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Lone Zebra Mussel Found in Lake Texoma
AUSTIN — For the fifth time in four years, an alert citizen has assisted Texas Parks and Wildlife Department (TPWD) and the Oklahoma Department of Wildlife Conservation (ODWC) in their efforts to keep zebra mussels from invading Lake Texoma.
On April 3 Brent Taylor, an employee of a private landowner on the south shore of Lake Texoma, reported to TPWD Inland Fisheries biologist Bruce Hysmith that he had found a suspected zebra mussel on a boathouse communication line under water.
The find marks the first time the dangerous exotic species has been found living in Lake Texoma. It is known to occur at several other sites in Oklahoma.
TPWD personnel confirmed the identification and inspected the boathouse but found no additional specimens.
Hysmith immediately notified the local U.S. Army Corps of Engineers; the U.S. Fish and Wildlife Service at Tishomingo, Oklahoma; local game wardens and area marinas to be on the alert.
In 2006, Texas appeared to dodge a bullet when Tim Ray, an employee of a marina in Pottsboro, found zebra mussels on a boat that had been brought from Wisconsin. In 2007 Ray again found zebra mussels on a boat from the Ohio River. Both boats were decontaminated before being put into the water.
In 2008 Marty Ulmer, an employee of a Denison marina, found zebra mussels on a boat arriving from Sturgeon Bay, Wisconsin. In 2009 Bobby Vaughn, an employee of another Denison marina, found zebra mussels on yet another boat from Wisconsin. Both boats were decontaminated prior to launching into Lake Texoma.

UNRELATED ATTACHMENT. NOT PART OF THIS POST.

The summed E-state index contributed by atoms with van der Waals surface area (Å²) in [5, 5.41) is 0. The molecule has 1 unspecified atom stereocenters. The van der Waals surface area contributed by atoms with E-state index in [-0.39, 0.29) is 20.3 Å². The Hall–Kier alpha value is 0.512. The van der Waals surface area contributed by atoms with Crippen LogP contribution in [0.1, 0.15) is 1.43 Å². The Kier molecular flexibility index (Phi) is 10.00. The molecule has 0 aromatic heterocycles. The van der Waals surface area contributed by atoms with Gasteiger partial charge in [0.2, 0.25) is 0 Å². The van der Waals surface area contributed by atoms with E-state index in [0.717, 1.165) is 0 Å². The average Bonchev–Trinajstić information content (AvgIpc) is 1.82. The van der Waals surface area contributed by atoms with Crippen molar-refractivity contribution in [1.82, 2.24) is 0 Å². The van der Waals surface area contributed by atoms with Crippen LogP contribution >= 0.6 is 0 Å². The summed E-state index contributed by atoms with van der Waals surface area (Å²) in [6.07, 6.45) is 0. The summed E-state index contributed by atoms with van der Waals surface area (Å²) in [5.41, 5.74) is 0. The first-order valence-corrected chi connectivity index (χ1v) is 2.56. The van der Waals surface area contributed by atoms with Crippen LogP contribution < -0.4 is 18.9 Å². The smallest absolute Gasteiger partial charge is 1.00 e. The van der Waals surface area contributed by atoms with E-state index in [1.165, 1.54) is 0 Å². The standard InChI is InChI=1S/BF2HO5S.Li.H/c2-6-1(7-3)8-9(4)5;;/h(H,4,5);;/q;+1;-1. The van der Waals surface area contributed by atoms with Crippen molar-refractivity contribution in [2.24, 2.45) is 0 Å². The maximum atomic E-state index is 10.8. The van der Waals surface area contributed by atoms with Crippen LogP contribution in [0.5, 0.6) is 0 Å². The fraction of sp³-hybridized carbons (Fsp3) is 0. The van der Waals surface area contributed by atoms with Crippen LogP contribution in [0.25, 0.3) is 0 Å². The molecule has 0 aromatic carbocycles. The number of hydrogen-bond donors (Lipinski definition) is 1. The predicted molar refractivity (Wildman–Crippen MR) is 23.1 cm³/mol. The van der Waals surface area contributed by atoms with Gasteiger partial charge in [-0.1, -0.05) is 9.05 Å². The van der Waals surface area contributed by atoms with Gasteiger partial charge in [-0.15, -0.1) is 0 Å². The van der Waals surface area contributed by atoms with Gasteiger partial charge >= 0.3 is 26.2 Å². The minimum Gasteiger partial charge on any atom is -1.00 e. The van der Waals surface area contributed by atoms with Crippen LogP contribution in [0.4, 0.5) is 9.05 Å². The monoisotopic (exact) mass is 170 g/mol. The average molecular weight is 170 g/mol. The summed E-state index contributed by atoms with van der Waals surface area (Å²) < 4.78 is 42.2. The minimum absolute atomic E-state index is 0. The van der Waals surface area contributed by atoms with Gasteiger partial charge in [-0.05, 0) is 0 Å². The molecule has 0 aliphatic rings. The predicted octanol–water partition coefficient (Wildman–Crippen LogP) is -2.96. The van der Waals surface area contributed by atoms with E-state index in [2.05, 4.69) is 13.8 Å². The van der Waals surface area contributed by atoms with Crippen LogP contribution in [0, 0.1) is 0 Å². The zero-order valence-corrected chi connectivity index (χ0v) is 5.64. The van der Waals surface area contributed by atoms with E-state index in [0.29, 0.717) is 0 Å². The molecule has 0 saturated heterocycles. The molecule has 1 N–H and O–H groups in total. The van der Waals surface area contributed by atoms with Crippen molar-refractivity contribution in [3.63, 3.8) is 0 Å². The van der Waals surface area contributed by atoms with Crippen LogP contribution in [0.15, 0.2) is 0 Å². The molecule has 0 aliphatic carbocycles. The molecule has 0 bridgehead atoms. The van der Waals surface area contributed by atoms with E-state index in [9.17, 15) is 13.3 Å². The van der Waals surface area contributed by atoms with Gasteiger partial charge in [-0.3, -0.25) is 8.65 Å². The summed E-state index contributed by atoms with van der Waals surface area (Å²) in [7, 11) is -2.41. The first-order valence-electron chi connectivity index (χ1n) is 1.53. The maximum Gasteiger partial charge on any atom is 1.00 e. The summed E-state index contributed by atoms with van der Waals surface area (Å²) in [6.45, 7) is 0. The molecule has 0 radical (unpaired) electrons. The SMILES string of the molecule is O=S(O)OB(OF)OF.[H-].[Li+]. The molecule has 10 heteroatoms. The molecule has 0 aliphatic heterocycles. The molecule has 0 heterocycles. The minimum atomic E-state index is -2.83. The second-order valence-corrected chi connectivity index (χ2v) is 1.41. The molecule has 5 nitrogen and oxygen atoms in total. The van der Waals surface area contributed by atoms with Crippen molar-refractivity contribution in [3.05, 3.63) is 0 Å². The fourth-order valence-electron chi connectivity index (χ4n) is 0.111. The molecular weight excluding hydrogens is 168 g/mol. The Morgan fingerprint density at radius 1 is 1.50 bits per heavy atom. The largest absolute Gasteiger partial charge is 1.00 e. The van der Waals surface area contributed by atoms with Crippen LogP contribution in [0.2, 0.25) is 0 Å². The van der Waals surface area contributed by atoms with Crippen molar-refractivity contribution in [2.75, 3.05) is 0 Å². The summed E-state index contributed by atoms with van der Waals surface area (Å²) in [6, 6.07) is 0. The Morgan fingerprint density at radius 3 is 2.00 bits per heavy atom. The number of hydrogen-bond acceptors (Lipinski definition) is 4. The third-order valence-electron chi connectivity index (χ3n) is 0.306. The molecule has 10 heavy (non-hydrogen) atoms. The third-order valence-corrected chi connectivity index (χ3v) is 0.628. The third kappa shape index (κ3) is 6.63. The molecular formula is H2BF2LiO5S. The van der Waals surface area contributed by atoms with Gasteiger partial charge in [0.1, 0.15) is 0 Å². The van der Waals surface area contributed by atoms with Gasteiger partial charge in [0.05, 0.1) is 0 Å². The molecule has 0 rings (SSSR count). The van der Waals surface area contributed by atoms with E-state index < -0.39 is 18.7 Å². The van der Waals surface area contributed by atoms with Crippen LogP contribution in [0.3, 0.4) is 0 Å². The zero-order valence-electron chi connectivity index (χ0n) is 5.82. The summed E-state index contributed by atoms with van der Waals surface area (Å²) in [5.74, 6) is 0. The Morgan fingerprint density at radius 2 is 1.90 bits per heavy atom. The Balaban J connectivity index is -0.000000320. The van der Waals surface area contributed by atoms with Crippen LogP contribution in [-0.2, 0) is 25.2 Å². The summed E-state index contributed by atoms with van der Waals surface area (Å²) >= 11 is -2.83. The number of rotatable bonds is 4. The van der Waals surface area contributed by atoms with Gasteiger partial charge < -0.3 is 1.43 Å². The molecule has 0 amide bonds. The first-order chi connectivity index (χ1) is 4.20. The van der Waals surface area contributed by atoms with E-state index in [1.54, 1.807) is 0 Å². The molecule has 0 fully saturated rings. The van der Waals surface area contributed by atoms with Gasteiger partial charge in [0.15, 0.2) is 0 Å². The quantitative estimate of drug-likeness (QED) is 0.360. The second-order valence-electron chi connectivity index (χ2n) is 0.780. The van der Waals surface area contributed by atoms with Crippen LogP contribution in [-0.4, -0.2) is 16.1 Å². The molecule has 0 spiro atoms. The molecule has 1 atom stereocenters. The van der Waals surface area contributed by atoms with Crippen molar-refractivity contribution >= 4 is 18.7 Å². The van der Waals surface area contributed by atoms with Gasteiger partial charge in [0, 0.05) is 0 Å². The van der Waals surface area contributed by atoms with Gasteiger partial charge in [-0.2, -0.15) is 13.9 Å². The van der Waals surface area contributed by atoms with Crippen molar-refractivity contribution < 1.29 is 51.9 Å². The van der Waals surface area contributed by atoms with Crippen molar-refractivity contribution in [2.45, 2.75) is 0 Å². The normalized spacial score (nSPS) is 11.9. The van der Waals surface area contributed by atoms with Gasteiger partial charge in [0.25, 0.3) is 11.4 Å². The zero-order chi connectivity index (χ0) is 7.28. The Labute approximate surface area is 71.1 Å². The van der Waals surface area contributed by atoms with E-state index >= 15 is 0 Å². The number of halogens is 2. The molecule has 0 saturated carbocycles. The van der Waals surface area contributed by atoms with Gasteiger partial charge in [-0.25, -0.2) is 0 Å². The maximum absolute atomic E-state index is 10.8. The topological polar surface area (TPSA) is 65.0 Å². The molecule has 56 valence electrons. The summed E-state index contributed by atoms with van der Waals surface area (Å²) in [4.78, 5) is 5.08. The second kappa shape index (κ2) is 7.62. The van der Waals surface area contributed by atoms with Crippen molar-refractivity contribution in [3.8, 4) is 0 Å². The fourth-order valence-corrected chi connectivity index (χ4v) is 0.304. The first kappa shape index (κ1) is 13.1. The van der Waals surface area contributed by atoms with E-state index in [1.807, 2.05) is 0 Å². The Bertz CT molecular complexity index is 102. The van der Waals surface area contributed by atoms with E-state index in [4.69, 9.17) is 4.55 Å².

In all these instances the individuals stated that they were previously aware of the threat from zebra mussels and made a practice of watching out for them.
Zebra mussels are native to Asia and were first found in the United States in 1988. They have since spread to 24 states from Michigan to West Virginia to Oklahoma to California.
The aquatic invaders are about 5/8-inch long and usually have striped shells. They can live for several days out of water and can be dispersed overland by trailered boats, though their main method of spread is by free-floating larvae.
Zebra mussels can multiply rapidly to the point of clogging water treatment plant intake pipes, fouling boat bottoms and possibly depleting food sources that fish and other aquatic species depend on.
The U.S. Geological Survey (USGS) nonindigeous aquatic species web site calls zebra mussels "one of the most important biological invasions into North America." That site contains photographs and information that can be used to identify the organisms.
Experts say public education is the key with problems like zebra mussels. Only through the vigilance of people like Taylor and Ray and the thousands of anglers and boaters on the water daily can the threat from invasive aquatic species be stymied.
"Biologists and game wardens can’t be everywhere," said Phil Durocher, director of TPWD’s Inland Fisheries Division. "We need all anglers, boaters and other recreational users of our lakes to watch for zebra mussels and contact their local biologist, game warden or lake controlling authority if they think they’ve found one."
"Texas and Oklahoma are working jointly on this issue because of the danger these invaders could spread to other water bodies," said Barry Bolton, Chief of Fisheries for ODWC. "We are asking our recreational users to be vigilant not just on Lake Texoma but on other lakes in Texas and Oklahoma as well."
If you find a suspected zebra mussel, here are the numbers to call:
In Texas-(800) 792-4263
In Oklahoma-(405) 521-3721
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